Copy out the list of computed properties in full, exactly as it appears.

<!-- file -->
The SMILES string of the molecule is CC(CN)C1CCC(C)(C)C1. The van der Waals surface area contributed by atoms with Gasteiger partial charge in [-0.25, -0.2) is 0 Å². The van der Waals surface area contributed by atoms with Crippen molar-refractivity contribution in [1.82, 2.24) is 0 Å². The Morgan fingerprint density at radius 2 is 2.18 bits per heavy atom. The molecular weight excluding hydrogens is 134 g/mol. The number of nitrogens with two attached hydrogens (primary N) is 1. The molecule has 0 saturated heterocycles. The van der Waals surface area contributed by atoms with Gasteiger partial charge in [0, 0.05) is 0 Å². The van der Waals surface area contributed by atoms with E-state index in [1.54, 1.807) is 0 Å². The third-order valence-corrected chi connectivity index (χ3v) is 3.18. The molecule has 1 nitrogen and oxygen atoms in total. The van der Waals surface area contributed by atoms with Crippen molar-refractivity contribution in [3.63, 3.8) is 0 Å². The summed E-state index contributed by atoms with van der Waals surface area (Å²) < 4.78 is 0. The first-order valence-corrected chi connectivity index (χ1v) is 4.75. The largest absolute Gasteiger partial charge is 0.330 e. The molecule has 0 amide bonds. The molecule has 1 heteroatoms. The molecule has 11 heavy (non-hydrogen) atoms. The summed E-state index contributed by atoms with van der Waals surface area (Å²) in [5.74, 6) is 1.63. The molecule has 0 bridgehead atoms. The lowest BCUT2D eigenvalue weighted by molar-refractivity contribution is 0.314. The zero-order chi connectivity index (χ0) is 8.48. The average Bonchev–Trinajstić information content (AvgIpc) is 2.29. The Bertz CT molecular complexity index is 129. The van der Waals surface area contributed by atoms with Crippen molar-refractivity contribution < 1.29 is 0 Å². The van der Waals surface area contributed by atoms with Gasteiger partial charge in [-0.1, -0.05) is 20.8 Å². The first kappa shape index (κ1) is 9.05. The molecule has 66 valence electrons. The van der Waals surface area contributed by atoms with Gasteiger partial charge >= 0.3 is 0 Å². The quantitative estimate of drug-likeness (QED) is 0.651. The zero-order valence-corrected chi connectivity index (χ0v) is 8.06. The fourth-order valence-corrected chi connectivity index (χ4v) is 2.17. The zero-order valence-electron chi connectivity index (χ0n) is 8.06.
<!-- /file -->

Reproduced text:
The SMILES string of the molecule is CC(CN)C1CCC(C)(C)C1. The van der Waals surface area contributed by atoms with Gasteiger partial charge in [-0.25, -0.2) is 0 Å². The van der Waals surface area contributed by atoms with Crippen molar-refractivity contribution in [1.82, 2.24) is 0 Å². The Morgan fingerprint density at radius 2 is 2.18 bits per heavy atom. The molecular weight excluding hydrogens is 134 g/mol. The number of nitrogens with two attached hydrogens (primary N) is 1. The molecule has 0 saturated heterocycles. The van der Waals surface area contributed by atoms with Gasteiger partial charge in [0, 0.05) is 0 Å². The van der Waals surface area contributed by atoms with E-state index in [1.54, 1.807) is 0 Å². The third-order valence-corrected chi connectivity index (χ3v) is 3.18. The molecule has 1 nitrogen and oxygen atoms in total. The van der Waals surface area contributed by atoms with Crippen molar-refractivity contribution in [3.63, 3.8) is 0 Å². The summed E-state index contributed by atoms with van der Waals surface area (Å²) < 4.78 is 0. The first-order valence-corrected chi connectivity index (χ1v) is 4.75. The largest absolute Gasteiger partial charge is 0.330 e. The molecule has 0 amide bonds. The molecule has 1 heteroatoms. The molecule has 11 heavy (non-hydrogen) atoms. The summed E-state index contributed by atoms with van der Waals surface area (Å²) in [5.74, 6) is 1.63. The molecule has 0 bridgehead atoms. The lowest BCUT2D eigenvalue weighted by molar-refractivity contribution is 0.314. The zero-order chi connectivity index (χ0) is 8.48. The average Bonchev–Trinajstić information content (AvgIpc) is 2.29. The Bertz CT molecular complexity index is 129. The van der Waals surface area contributed by atoms with Crippen molar-refractivity contribution < 1.29 is 0 Å². The van der Waals surface area contributed by atoms with Gasteiger partial charge in [-0.1, -0.05) is 20.8 Å². The first kappa shape index (κ1) is 9.05. The molecule has 66 valence electrons. The van der Waals surface area contributed by atoms with Gasteiger partial charge >= 0.3 is 0 Å². The quantitative estimate of drug-likeness (QED) is 0.651. The zero-order valence-corrected chi connectivity index (χ0v) is 8.06. The fourth-order valence-corrected chi connectivity index (χ4v) is 2.17. The zero-order valence-electron chi connectivity index (χ0n) is 8.06.